May 4, 2015: Well just about everyone who travels, or who wants to travel or sell a travel product does. TripAdvisor owns 46 separate travel review and retail travel sellers (with posts in 28 different languages)—the most well known and popular is their travel review site where travelers—they say—post their reviews on every thing from lodging to restaurants to—well in Italy even gondola rides in Venice. Over 200 million reviews currently appear on TripAdvisor—with more than 4 million Monthly Google followers.
In Italy The Travel Curmudgeon has become more than suspect on seeing a TripAdvisor-approved decal on a store front, restaurant, hotel, cab and even a water ferry—well we know even on a good day their service stinks! Every retail establishment in the country features a TripAdvisor logo somewhere on the premises—sometimes several—some with a year designation and many without. So beware if you see them! Better to ask a local for an opinion on a particular activity. Ask hotel staff or even restaurant service staff where they spend their money or Euros, or wherever to dine or visit.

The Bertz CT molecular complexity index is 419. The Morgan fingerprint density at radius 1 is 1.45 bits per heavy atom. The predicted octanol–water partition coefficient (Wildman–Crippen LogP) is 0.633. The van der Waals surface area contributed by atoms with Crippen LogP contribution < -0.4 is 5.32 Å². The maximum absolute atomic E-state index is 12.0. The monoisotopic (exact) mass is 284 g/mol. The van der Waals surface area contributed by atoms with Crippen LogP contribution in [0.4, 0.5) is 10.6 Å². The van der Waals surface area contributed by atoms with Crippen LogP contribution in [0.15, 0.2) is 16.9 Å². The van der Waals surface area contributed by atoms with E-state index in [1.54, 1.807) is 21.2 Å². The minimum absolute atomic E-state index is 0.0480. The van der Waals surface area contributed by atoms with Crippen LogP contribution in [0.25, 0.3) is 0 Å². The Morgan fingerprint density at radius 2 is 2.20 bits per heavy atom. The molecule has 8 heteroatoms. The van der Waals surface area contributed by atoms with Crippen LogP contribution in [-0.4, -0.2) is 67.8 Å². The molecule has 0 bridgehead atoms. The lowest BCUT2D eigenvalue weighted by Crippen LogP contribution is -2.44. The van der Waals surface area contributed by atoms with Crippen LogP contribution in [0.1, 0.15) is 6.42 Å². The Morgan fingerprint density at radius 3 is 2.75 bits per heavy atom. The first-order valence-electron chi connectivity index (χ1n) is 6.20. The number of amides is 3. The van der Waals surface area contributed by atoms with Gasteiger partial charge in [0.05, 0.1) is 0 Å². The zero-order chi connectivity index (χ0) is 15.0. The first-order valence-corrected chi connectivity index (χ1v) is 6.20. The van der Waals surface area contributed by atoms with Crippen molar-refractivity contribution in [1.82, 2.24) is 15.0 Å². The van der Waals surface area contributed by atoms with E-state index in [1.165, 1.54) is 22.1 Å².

Use TripAdvisor for research and planning but be your own “trip advisor” when you commit dollars!!! REMEMBER TripAdvisor is also in the business of selling travel, so does that influence their posts, rankings and recommendations?
May 3, 2015: …and the next day the same setting changes.
May 2, 2015: On a clear day you can see a magnificent sunrise…
April 29, 2015: So what’s the view like from your supermarket parking lot? Can you see the fantastic Little Swiss Alps or the Dolomite Mountains? Probably not, unless you travel around Lake Como in Italy.
This is the view from the CONAD supermarket, the largest of two markets in Menaggio, on the western edge of Lake Como, about 30 minutes north of the city of Como. The city of Como is the major destination on the western side of Lake Como as well as a rail hub to travel south into Milan and north into Switzerland.
Menaggio is one of the dozens of small villages that dot the 100 plus miles that cover the entire lake, and one of the small “treasures” you can visit or stay. Arrive by car, bus or be bold and travel via water ferry in a slow old fashioned yacht-like pace or high speed “hold on to your loved ones and the family jewels” catamaran hydrofoil.